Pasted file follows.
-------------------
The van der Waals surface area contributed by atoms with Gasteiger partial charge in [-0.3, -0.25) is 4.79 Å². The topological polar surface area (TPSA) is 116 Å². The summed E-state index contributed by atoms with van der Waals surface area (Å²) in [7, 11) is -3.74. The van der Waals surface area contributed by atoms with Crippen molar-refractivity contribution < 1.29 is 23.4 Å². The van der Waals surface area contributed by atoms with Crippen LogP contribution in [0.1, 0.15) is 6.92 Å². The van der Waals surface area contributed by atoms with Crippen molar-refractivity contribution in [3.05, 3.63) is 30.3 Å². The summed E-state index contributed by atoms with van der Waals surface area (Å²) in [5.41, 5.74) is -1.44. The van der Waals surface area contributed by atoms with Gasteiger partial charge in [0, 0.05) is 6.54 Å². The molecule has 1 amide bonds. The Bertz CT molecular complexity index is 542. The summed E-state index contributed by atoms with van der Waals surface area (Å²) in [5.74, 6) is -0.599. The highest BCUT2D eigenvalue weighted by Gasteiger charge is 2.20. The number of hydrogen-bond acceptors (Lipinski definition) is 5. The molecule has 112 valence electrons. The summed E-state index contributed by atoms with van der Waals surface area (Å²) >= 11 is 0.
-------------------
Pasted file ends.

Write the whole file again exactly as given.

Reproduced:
The van der Waals surface area contributed by atoms with Gasteiger partial charge in [-0.3, -0.25) is 4.79 Å². The topological polar surface area (TPSA) is 116 Å². The summed E-state index contributed by atoms with van der Waals surface area (Å²) in [7, 11) is -3.74. The van der Waals surface area contributed by atoms with Crippen molar-refractivity contribution < 1.29 is 23.4 Å². The van der Waals surface area contributed by atoms with Crippen LogP contribution in [0.1, 0.15) is 6.92 Å². The van der Waals surface area contributed by atoms with Crippen molar-refractivity contribution in [3.05, 3.63) is 30.3 Å². The summed E-state index contributed by atoms with van der Waals surface area (Å²) in [5.41, 5.74) is -1.44. The van der Waals surface area contributed by atoms with Gasteiger partial charge in [0, 0.05) is 6.54 Å². The molecule has 1 amide bonds. The Bertz CT molecular complexity index is 542. The summed E-state index contributed by atoms with van der Waals surface area (Å²) in [5.74, 6) is -0.599. The highest BCUT2D eigenvalue weighted by Gasteiger charge is 2.20. The number of hydrogen-bond acceptors (Lipinski definition) is 5. The molecule has 112 valence electrons. The summed E-state index contributed by atoms with van der Waals surface area (Å²) >= 11 is 0.